A trial deposition or live trial testimony consists of two phases: direct examination and cross-examination. The direct examination precedes the cross-examination and is conducted by the retaining attorney. In the first part of this examination, the retaining attorney attempts to demonstrate the qualifications of the expert witness. Thus, for a neuropsychology expert witness, questions are centered on academic degrees, relevant neuropsychological coursework, pre- and postdoctoral training in neuropsychology, employment history, other relevant experiences, and peer-reviewed scientific publications. At times, opposing counsel may challenge the credentials of the expert witness during the direct examination by requesting the court to voir dire the expert witness. Voir diremeans to tell the truth and in a legal sense refers to additional questions intended to further assess one’s competence to testify. Thereafter, a trial judge decides whether the testimony of the expert...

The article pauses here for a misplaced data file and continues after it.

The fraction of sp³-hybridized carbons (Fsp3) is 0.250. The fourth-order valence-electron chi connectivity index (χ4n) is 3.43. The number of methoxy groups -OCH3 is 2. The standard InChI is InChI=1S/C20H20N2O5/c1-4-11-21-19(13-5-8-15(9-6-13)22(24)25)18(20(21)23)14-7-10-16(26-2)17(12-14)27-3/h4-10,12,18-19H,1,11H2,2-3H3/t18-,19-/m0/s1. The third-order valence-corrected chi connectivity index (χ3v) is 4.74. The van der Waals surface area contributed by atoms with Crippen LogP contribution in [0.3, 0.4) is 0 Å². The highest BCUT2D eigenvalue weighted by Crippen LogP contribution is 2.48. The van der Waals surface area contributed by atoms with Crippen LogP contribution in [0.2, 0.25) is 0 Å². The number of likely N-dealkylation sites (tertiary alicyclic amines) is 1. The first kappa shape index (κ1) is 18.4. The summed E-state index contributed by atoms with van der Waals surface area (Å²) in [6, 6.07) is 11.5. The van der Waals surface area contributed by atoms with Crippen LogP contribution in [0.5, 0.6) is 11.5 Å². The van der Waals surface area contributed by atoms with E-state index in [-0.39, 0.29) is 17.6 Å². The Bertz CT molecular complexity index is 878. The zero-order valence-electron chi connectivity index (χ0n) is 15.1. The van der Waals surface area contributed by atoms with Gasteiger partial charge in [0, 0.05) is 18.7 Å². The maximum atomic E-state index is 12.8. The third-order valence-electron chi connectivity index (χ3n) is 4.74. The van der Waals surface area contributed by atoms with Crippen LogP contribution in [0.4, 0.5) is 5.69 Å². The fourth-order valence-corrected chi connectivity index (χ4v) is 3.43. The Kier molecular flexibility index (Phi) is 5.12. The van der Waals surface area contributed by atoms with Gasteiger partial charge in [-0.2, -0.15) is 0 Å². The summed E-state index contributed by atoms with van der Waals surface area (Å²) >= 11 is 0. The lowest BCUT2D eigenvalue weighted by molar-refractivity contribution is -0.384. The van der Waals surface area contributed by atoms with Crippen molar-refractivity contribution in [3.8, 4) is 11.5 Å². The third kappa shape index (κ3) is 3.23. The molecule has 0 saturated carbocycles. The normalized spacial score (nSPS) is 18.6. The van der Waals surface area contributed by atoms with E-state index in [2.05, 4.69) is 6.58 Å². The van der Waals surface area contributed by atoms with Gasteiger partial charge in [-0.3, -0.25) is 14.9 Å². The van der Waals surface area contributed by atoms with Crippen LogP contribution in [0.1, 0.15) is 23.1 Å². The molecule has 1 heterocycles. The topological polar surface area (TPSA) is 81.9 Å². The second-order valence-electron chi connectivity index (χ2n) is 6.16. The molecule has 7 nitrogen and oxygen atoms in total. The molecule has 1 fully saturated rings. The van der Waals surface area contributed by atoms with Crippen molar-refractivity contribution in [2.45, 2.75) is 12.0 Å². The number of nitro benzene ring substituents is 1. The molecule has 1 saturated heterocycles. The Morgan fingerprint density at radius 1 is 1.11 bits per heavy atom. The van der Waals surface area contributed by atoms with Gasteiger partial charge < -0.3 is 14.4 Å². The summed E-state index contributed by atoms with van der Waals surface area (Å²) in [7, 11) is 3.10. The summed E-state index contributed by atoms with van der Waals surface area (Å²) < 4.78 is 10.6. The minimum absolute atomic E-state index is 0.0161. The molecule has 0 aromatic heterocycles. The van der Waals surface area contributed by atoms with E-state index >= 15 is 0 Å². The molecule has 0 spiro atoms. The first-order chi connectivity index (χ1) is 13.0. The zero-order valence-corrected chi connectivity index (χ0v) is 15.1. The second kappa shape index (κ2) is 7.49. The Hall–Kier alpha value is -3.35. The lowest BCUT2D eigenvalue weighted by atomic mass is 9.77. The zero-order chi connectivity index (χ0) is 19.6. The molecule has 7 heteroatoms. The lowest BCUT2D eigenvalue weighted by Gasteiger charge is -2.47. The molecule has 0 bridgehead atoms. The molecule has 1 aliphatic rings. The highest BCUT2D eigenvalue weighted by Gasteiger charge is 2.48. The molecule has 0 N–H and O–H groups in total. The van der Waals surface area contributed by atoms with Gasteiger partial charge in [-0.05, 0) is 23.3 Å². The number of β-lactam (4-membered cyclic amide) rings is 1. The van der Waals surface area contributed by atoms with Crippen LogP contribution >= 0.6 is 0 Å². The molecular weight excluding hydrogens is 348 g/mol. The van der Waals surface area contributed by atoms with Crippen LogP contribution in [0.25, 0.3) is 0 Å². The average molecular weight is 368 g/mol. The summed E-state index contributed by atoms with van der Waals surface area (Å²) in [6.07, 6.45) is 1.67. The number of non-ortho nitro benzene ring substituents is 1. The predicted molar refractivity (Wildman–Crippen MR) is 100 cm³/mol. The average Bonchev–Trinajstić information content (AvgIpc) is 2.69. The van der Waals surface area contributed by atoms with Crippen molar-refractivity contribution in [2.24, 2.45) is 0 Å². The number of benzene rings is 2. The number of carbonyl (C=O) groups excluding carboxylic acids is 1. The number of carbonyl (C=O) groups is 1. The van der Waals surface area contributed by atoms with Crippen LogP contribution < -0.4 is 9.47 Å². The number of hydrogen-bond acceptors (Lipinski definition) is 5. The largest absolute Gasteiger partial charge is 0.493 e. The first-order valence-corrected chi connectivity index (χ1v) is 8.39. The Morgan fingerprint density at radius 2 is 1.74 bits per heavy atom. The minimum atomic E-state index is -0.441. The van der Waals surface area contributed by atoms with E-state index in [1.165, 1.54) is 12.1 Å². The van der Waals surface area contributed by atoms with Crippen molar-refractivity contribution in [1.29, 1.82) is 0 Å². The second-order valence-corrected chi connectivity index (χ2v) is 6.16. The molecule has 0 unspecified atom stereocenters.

References and Readings
- Greiffenstein, M. F., & Cohen, L. (2005). Neuropsychology and the law: Principles of productive attorney-neuropsychologist relations. In G. Larrabee (Ed.), Forensic neuropsychology: A scientific approach. New York: Oxford University Press.Google Scholar
- Melton, G. B., Petrila, J., Poythress, N. G., & Slobogin, C. (2007). Psychological evaluations for the courts: A handbook for mental health professionals and lawyers (3rd ed.). New York: Guilford Press.Google Scholar